Your 60 Amp welding circuit will provide you with a good power source for brewing. 240 volts, 2 phase @ 50 amps will drive 24,000 watts of heater.

I have about 900 watts on a 9 gallon plastic tank (uninsulated) that I use for sparge water. The 900 watts would eventually boil it but it would probably take 3 to 4 hours from ambient. If it was insulated it would work a lot better. I plan to build an insulated aluminum tank for this. Future project.

Ric
Houston, TX
 

Ric Heinz (64.154.26.251)
Posted on Friday, April 09, 2004 - 03:23 pm:   Edit Post Delete Post View Post/Check IP    Ban Poster IP (Moderator/Admin only)

Hey Brewzz

Your 60 Amp welding circuit will provide you with a good power source for brewing. 240 volts, 2 phase @ 50 amps will drive 24,000 watts of heater.

I have about 900 watts on a 9 gallon plastic tank (uninsulated) that I use for sparge water. The 900 watts would eventually boil it but it would probably take 3 to 4 hours from ambient. If it was insulated it would work a lot better. I plan to build an insulated aluminum tank for this. Future project.

To boil off 1 gallon of water in one hour takes about 8,100 BTU's/hr, or about 2,400 watts. This calculation neglects the heat that is lost from the surface and the outside of the boiling vessel. For you guys who are boiling with electric heaters, is this about right?

Ric
Houston, TX
 

Stumptown (12.111.160.74)
Posted on Friday, April 09, 2004 - 07:58 pm:   Edit Post Delete Post View Post/Check IP    Ban Poster IP (Moderator/Admin only)

Or you could buy one of these and stop pulling your hair out. Does this do what you need it to do?

http://www.zymico.com/LMN'T/
 

Stumptown (12.111.160.74)
Posted on Friday, April 09, 2004 - 08:00 pm:   Edit Post Delete Post View Post/Check IP    Ban Poster IP (Moderator/Admin only)

** Note that the link I posted won't work because the end of it didn't get picked up. Just go to www.zymico.com and click on "LMN'T".
 

Brewzz (65.88.98.1)
Posted on Saturday, April 10, 2004 - 08:40 pm:   Edit Post Delete Post View Post/Check IP    Ban Poster IP (Moderator/Admin only)

Thanks guys...This is just what I needed.The batches I'll be heating to 80C.are usually 12 gals.So looks like I'll need:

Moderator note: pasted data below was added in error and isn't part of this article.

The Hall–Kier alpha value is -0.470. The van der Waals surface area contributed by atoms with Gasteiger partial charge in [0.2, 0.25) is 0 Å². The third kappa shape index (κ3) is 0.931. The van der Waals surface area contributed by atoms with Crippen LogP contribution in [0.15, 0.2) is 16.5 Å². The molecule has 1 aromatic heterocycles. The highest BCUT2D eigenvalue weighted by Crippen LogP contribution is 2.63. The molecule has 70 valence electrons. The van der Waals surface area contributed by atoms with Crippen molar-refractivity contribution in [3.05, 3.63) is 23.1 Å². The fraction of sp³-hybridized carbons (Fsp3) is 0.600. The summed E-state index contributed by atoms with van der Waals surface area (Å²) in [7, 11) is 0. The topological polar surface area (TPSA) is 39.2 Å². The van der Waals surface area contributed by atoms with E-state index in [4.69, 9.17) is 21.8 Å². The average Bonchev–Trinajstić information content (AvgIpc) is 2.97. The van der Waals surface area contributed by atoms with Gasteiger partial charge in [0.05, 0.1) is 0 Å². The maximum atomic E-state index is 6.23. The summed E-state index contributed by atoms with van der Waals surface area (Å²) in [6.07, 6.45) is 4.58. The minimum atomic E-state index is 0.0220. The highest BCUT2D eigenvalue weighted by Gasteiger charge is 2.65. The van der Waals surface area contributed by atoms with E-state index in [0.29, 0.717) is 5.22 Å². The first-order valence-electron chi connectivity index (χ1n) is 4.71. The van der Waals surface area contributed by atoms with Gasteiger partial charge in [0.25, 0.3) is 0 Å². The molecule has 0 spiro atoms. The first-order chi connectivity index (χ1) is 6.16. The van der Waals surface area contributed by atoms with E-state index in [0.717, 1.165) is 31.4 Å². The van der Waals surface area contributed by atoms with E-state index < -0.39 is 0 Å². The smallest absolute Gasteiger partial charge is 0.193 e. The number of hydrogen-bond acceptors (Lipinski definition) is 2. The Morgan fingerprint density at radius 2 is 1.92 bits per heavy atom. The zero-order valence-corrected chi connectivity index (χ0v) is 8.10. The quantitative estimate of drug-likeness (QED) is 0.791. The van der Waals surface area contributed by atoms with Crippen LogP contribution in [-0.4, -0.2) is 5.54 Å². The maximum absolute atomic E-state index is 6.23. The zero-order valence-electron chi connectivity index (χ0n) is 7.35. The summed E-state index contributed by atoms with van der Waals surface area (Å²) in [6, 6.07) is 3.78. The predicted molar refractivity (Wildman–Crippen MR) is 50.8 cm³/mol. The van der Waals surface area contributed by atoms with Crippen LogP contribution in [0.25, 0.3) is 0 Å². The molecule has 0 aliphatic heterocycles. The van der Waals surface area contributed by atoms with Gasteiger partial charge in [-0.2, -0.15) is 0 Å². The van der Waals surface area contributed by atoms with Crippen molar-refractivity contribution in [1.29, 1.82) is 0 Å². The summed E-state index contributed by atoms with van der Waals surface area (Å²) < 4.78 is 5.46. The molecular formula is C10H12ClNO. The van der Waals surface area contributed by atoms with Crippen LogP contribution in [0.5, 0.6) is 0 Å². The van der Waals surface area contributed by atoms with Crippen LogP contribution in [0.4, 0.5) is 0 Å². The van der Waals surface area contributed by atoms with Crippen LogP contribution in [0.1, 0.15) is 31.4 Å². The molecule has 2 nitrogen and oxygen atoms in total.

2- 5000 watt 240v. elements
1 PID controller w/low voltage outputs
1 Solid State Relay and some low and high voltage wire.I can make the box thing like Zymico for a neat look (sorry zymie, but I am a toolmaker).The Omega site is a great help Ric, thanks.I guess a trip to ebay is in order.Thanks again!
Brewzz
 

Kevin McDonough (204.38.58.12)
Posted on Saturday, April 10, 2004 - 08:48 pm:   Edit Post Delete Post View Post/Check IP    Ban Poster IP (Moderator/Admin only)

I don't think you will need (2) 5000 watt elements to heat 12 gallons to 80C. One 5500w would be fine. It depends how quickly you want to get up to temps. I used a one 5500w element in my Sanke boil kettle for 10 gallon batches with no problems maintaining a more than vigorous boil. In fact, a 4500w will work well for boiling that amount.

When you buy your PID unit on Ebay (which I recommned 'cause they are cheaper then buying new), make sure you get one that has a solid state relay output. Other outputs may work, but most people use SSRs to control the voltage. You will often have to go to the manufacturer's site and read manuals to find this info out.
 

Ric Heinz (66.139.8.113)
Posted on Sunday, April 11, 2004 - 04:46 pm:   Edit Post Delete Post View Post/Check IP    Ban Poster IP (Moderator/Admin only)

Brewzz -

You may want two SSR's, one for each heating element.

Make sure they are rated for the wattage of your heaters.

Ric
Houston, TX
 

Mike Kessenich (165.189.92.23)
Posted on Monday, April 12, 2004 - 11:55 am:   Edit Post Delete Post View Post/Check IP    Ban Poster IP (Moderator/Admin only)

I'm assuming you're putting 1 element in the boil and 1 in the HLT, if so that's good. Kevin is right 11,000 watts would be way overkill. 2 SSR's per element is a good idea, but I only switched one side of the 240. This leaves one leg hot all the time, but when I'm done brewing I just throw the breaker on my spa panel to cut the juice.
 

Mike Kessenich (165.189.92.23)
Posted on Monday, April 12, 2004 - 11:59 am:   Edit Post Delete Post View Post/Check IP    Ban Poster IP (Moderator/Admin only)

Also, in my long post up a ways in the thread I was explaining the parts for en electric HLT, RIMS, and boil kettle. If you're just wanting to electrify your boil, I wouldn't suggest a PID, but just the SSR driver.
 

Bill Pierce (24.141.129.137)
Posted on Monday, April 12, 2004 - 12:42 pm:   Edit Post Delete Post View Post/Check IP    Ban Poster IP (Moderator/Admin only)

To heat 12-13 gallons of water to 180 F in a reasonable amount of time you will need about 3000 watts or more, and about 5000 watts to bring an equivalent volume to a boil. At 240 volts, this would be 12.5 amps and 21 amps respectively, certainly within the capacity of your 60 amp welding circuit.

Personally, I might use a 5500 watt element in the HLT and dual 3000 watt elements in the the kettle. This would allow fast heating of the hot water, and one of the elements in the kettle would be sufficient to maintain the boil once it started. A PID would not be required. One single-stage temperature controller and mechanical or solid state relay connected to the HLT would do the job, and the switches for each of the kettle elements would need to be rated for the 12.5 amp load.